Eastman Kodak, the world's largest photographic company, announced it was cutting 600 jobs in the UK and 270 in France yesterday.
Eastman Kodak, the world's largest photographic company, announced it was cutting 600 jobs in the UK and 270 in France yesterday, as it pressed on with its strategic refocus, brought on by the shrinking of demand for film photography and the growth of digital cameras.
The cuts come as part of a 15,000-strong cull, announced in January, which the company plans to complete by the end of 2007, generating potential cost savings of $1bn (£560m) a year.
In a statement, the group said the UK job losses would come from the closure of its Annesley plant, near Nottingham, which produces consumer photographic equipment, and from its Harrow site, in London, where it plans to close its photo sensitising unit. In France, the jobs will be lost through the closure of its film and colour photographic paper units at its Chalon factory, near Valence.
Etienne Bourgeois, Kodak's European manager, said: "Such actions are essential for Kodak to reinforce its leading position in digital imaging products and services, whilst sustaining and extending its worldwide leadership in traditional photographic products."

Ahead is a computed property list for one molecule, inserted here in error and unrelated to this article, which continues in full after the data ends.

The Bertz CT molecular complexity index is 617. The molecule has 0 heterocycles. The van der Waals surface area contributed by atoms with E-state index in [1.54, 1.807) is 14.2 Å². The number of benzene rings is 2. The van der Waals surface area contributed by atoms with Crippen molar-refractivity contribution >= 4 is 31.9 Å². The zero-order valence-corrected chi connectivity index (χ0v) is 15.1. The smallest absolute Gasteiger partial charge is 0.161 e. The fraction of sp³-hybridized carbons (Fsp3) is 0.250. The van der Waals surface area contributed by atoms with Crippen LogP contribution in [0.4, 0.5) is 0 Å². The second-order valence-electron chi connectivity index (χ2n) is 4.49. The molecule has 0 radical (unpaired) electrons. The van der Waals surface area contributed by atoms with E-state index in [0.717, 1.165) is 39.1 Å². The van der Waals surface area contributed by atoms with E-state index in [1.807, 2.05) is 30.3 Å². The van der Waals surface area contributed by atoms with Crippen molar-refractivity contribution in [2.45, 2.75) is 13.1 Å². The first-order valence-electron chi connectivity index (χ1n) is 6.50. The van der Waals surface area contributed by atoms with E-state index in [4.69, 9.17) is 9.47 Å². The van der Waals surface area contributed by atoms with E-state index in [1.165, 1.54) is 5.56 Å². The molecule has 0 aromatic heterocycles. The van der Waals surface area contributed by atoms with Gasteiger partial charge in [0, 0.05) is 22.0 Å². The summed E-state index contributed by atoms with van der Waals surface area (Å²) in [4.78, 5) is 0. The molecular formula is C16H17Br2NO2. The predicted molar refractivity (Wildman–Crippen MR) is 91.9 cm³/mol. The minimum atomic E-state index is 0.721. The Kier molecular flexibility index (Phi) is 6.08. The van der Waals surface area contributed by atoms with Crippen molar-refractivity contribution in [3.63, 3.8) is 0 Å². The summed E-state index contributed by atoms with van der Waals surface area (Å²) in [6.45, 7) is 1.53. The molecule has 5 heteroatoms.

Kodak has suffered as the take-up of digital cameras has been faster than expected, sparking a sharp decline in film and traditional camera sales. Last year, the group was forced by falling profits to make a 73 per cent cut in its dividend - the first in the company's history.However, profits have recovered in 2004 as the company's digital transformation has begun to take shape. Kodak's shares are up more than 30 per cent this year to about $30.50 as investors have taken comfort from the turnaround.
However, unions criticised the announcement yesterday, arguing that so many job cuts were unnecessary to aid Kodak's strategic objectives. Joe McGowan, a regional officer for the union Amicus said: "Amicus does not accept the economic rationale behind the decision to announce 600 job losses and the closure of the Annesley site.
"This is another blow to UK manufacturing. We will be demanding no compulsory redundancies and for the company to reconsider their decision to close the Annesley site."
Daniel Meek, a vice-president for Kodak, said: "These are very difficult actions because they impact people who have for decades demonstrated great skill and unwavering commitment to serve our customers with quality products, but they are required in light of declining overall demand for traditional photographic products.
"All employees affected will be treated with respect, with Kodak ensuring they receive proper severance, access to counselling support, as well as outplacement services," he said.Reuse content